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Article
Spectral Library-Based Single-Cell Proteomics Resolves Cellular Heterogeneity
Cells 2022, 11(15), 2450; https://doi.org/10.3390/cells11152450 - 07 Aug 2022
Viewed by 512
Abstract
Dissecting the proteome of cell types and states at single-cell resolution, while being highly challenging, has significant implications in basic science and biomedicine. Mass spectrometry (MS)-based single-cell proteomics represents an emerging technology for system-wide, unbiased profiling of proteins in single cells. However, significant [...] Read more.
Dissecting the proteome of cell types and states at single-cell resolution, while being highly challenging, has significant implications in basic science and biomedicine. Mass spectrometry (MS)-based single-cell proteomics represents an emerging technology for system-wide, unbiased profiling of proteins in single cells. However, significant challenges remain in analyzing an extremely small amount of proteins collected from a single cell, as a proteome-wide amplification of proteins is not currently feasible. Here, we report an integrated spectral library-based single-cell proteomics (SLB-SCP) platform that is ultrasensitive and well suited for a large-scale analysis. To overcome the low MS/MS signal intensity intrinsically associated with a single-cell analysis, this approach takes an alternative approach by extracting a breadth of information that specifically defines the physicochemical characteristics of a peptide from MS1 spectra, including monoisotopic mass, isotopic distribution, and retention time (hydrophobicity), and uses a spectral library for proteomic identification. This conceptually unique MS platform, coupled with the DIRECT sample preparation method, enabled identification of more than 2000 proteins in a single cell to distinguish different proteome landscapes associated with cellular types and heterogeneity. We characterized individual normal and cancerous pancreatic ductal cells (HPDE and PANC-1, respectively) and demonstrated the substantial difference in the proteomes between HPDE and PANC-1 at the single-cell level. A significant upregulation of multiple protein networks in cancer hallmarks was identified in the PANC-1 cells, functionally discriminating the PANC-1 cells from the HPDE cells. This integrated platform can be built on high-resolution MS and widely accepted proteomic software, making it possible for community-wide applications. Full article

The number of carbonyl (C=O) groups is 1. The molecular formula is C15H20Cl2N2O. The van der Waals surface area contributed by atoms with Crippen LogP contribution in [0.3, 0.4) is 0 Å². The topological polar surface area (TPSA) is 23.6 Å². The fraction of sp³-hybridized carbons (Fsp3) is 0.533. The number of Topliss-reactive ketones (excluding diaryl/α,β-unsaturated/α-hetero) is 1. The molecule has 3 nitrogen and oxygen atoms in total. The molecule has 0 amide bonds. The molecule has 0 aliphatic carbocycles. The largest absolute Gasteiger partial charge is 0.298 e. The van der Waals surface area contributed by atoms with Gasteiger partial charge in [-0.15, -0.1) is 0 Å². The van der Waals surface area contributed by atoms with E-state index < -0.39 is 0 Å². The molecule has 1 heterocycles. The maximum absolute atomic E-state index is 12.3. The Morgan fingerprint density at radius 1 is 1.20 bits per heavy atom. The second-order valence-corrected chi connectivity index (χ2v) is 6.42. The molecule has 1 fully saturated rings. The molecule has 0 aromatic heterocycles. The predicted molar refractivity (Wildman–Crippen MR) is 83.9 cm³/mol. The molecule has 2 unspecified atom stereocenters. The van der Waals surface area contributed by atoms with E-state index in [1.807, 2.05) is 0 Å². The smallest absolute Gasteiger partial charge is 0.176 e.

(This article belongs to the Special Issue Deciphering the Proteome in Cell Biology and Diseases)
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Review
Interplay of Developmental Hippo–Notch Signaling Pathways with the DNA Damage Response in Prostate Cancer
Cells 2022, 11(15), 2449; https://doi.org/10.3390/cells11152449 - 07 Aug 2022
Viewed by 572
Abstract
Prostate cancer belongs in the class of hormone-dependent cancers, representing a major cause of cancer incidence in men worldwide. Since upon disease onset almost all prostate cancers are androgen-dependent and require active androgen receptor (AR) signaling for their survival, the primary treatment approach [...] Read more.
Prostate cancer belongs in the class of hormone-dependent cancers, representing a major cause of cancer incidence in men worldwide. Since upon disease onset almost all prostate cancers are androgen-dependent and require active androgen receptor (AR) signaling for their survival, the primary treatment approach has for decades relied on inhibition of the AR pathway via androgen deprivation therapy (ADT). However, following this line of treatment, cancer cell pools often become resistant to therapy, contributing to disease progression towards the significantly more aggressive castration-resistant prostate cancer (CRPC) form, characterized by poor prognosis. It is, therefore, of critical importance to elucidate the molecular mechanisms and signaling pathways underlying the progression of early-stage prostate cancer towards CRPC. In this review, we aim to shed light on the role of major signaling pathways including the DNA damage response (DDR) and the developmental Hippo and Notch pathways in prostate tumorigenesis. We recapitulate key evidence demonstrating the crosstalk of those pathways as well as with pivotal prostate cancer-related ‘hubs’ such as AR signaling, and evaluate the clinical impact of those interactions. Moreover, we attempt to identify molecules of the complex DDR–Hippo–Notch interplay comprising potentially novel therapeutic targets in the battle against prostate tumorigenesis. Full article
(This article belongs to the Special Issue Multitasking Proteins and Their Involvement in Pathogenesis)
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Review
Regulatory Roles of Noncoding RNAs in the Progression of Gastrointestinal Cancers and Health Disparities
Cells 2022, 11(15), 2448; https://doi.org/10.3390/cells11152448 - 07 Aug 2022
Viewed by 721
Abstract